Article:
Prime example of using a group directory as a kind of conversation/movement.
I’m seeing a ton of ad-hoc directories springing up in response to COVID-19. Some are directly related - such as Alicia Neptune’s pandemic page or this mask page and this page. But, in this case, you have a situation where the board game printing pipeline is backed up - and people are also stuck at home - so these groups are reaching out to each other by building a giant directory of free games that can be printed out.
There are a few extraordinary properties of this particular directory here though:
- Since anyone can alter it, you actually get exposed to the raw data, sorted chronologically. Large publishers’ offerings are right next to homebrew stuff. And I don’t get the sense that anyone is bothered by that.
- Because a raw directory has become the central link of the movement (as opposed to a blog post or a summary page), it is just as natural to sumbit to the list as it is to read it. Everyone is equally attached to the main conduit of hypertext input/output.
- Unlike a wiki page, where you have to sort out fitting your entry on the page and how to format it - you have to weave your content comfortably into a wiki page - here we have a giant append-only log. This seems to be an ideal format for this kind of sudden event. Makes me wonder what other append-only hypertext formats might be viable.
I also got into going through some of the lesser-known designers in this list and found myself in some unexpected places.
- This list of games previously printed in Tabletop Gaming Magazine - many by Anna Blackwell - were pretty interesting. I think there is a neat idea in The New Gods of Babel, a Jenga/Minecraft hybrid by Brian Molina.
- Juegos Roll & Write - many of these print-and-play games are ‘roll & write’ games - in the vein of Yahtzee. This colorful collection by Sergi Sanchez Labrador is just fun to look through.
- Rolling Realms is by a very popular publisher (Stonemaier Games of Scythe and Wingspan fame) but this game was designed just as something to do during the pandemic and it’s been a group effort with their fans - see the comments on that page.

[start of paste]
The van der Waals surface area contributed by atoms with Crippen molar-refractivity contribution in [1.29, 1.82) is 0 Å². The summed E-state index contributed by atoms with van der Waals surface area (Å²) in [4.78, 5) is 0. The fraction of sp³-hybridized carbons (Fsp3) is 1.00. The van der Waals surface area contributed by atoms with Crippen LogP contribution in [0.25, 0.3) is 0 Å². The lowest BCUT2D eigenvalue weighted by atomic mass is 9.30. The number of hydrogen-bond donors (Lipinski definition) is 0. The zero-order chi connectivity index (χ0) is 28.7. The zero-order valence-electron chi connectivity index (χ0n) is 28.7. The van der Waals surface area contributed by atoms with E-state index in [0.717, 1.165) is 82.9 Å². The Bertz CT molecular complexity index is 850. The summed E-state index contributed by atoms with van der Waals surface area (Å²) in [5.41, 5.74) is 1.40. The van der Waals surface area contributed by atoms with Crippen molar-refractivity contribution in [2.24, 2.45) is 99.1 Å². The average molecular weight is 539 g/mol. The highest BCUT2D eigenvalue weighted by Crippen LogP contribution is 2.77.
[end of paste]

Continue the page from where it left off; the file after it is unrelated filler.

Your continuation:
- Cat Sudoku LIVE by Ta-Te Wu.
- Also branched off into this directory, particularly the games of Douglas Ramsey, such as 30 Rails and Birdsong.
Truly nothing beats directories when it comes to discovery. You can find yourself tunneling all around the Internet. The most important part is to have contributors who are in a variety of places across the graph - and to find ways to shape it that are able to highlight all the starting points without allowing any of them to take over.
I’m not endorsing these links, I’m not able to evaluate them - I’m just presenting a small sampling of the different types of directories that are everywhere right now. ↩︎
This might seem like a terribly paltry and pointless response to a deadly pandemic, but I think people are trying to do whatever it is that they can do. And providing people with a group effort to put their energies is something. ↩︎
Not only is there no algorithm here, there is only very light human editing to weed out spam. So the only whiff of human curation are the comments of those who report back on games they’ve played. ↩︎
For example, if you used Webmentions to notify an append-only log that your page should be attached to this running stream of hypertext. ↩︎
These types of games are also very practical for video call gaming. Usually you can have one person roll and everyone else can mark up their own printed sheets. ↩︎